Creating an MMO engine is different than many games: the lifespan of code we write is measured in decades. We did license portions as building blocks, but to make sure we could grow and support the game on that time scale, our engineering team built the essence of the engine together over the last few years, and we’ll continue to grow it in response to players for many years to come.
On the client, our core objective was to build an engine that would run great from exploring a dungeon solo, all the way to a battle with hundreds of characters on screen at the same time. On the server, we set out to build a massively scalable MegaServer infrastructure.
For a name… well, we just call it ESO. It grows and changes as the game needs, every day.
We have heard from several developers that ESO is designed to run smoothly on most PCs and Macs purchased within the last 4-5 years. That’s a pretty broad range of specifications to hit. Can you give any details about how the engine scales to compensate for lower (or higher) performance settings?
It was important to us from the beginning that it played on almost all reasonable machines. As expected, it doesn’t look exactly the same as it does on higher-end machines, but you can play it smoothly and have fun. We want everyone to be able to experience the game, even if you are on your laptop. On older systems, we still support DX9 for Windows XP.
For gaming enthusiasts who own cutting edge hardware, can you talk about what the ESO engine does to take advantage of multiple-core CPUs or linked graphics cards on Crossfire or SLI? Is it correct that ESO has full DirectX 11 support?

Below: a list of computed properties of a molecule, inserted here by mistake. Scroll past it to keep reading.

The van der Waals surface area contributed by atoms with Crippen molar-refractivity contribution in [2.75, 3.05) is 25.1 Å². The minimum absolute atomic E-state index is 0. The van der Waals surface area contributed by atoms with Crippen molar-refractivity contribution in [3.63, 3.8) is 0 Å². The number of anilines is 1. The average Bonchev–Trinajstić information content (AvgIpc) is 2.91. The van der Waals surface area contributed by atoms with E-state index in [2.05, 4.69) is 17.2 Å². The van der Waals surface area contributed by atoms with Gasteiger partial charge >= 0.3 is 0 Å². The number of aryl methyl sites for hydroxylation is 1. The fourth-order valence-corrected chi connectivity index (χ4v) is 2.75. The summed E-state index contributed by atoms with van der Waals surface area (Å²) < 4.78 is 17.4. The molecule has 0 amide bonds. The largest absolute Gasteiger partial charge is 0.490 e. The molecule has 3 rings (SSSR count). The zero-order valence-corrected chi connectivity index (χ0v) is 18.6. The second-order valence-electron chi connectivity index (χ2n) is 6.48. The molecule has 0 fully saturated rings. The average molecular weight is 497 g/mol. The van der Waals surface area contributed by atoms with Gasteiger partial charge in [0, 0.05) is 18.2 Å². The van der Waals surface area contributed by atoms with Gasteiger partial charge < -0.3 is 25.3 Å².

On Windows Vista, 7, and 8, we have a full Direct X 11 renderer. It was critical for us to have an engine that could grow and support the latest features, and that anyone with modern machines would get the best possible performance even on launch day.
Massive alliance war battles get a big boost from multiple cores – there is a ton of CPU work to deal with that much action. On the graphics hardware front, we work very closely with both nVidia and ATI on supporting their high-end parts.
There is a great deal of confusion within the community regarding the “200 players on-screen simultaneously” reference from E3 of last year. Many people have interpreted this as some sort of rigid cap on either campaign size or rendering capability, my interpretation was that it was more of an internal benchmark for engine performance. Could you clear this up for us, and demystify the issue a bit?
You’re reading it correctly: it is just our benchmark/target for “runs at full FPS.” We test every build with around 200 players having a massive fight to make sure that even in the thick of it, the frame-rate stays smooth and the experience is great.
There can and will be much larger battles than that, and the client will keep drawing, but our benchmark for running at optimal FPS is 200 characters on-screen at the same time. So while there is a cap on campaign size, it is beyond that “200 players on-screen simultaneously” number that has been referenced.
Once again, I’d like to thank Dan Dunham for volunteering to answer a couple questions about the technology powering The Elder Scrolls Online. We to have the chance to share more developer interviews in the future. As always, please share your thoughts and comments below!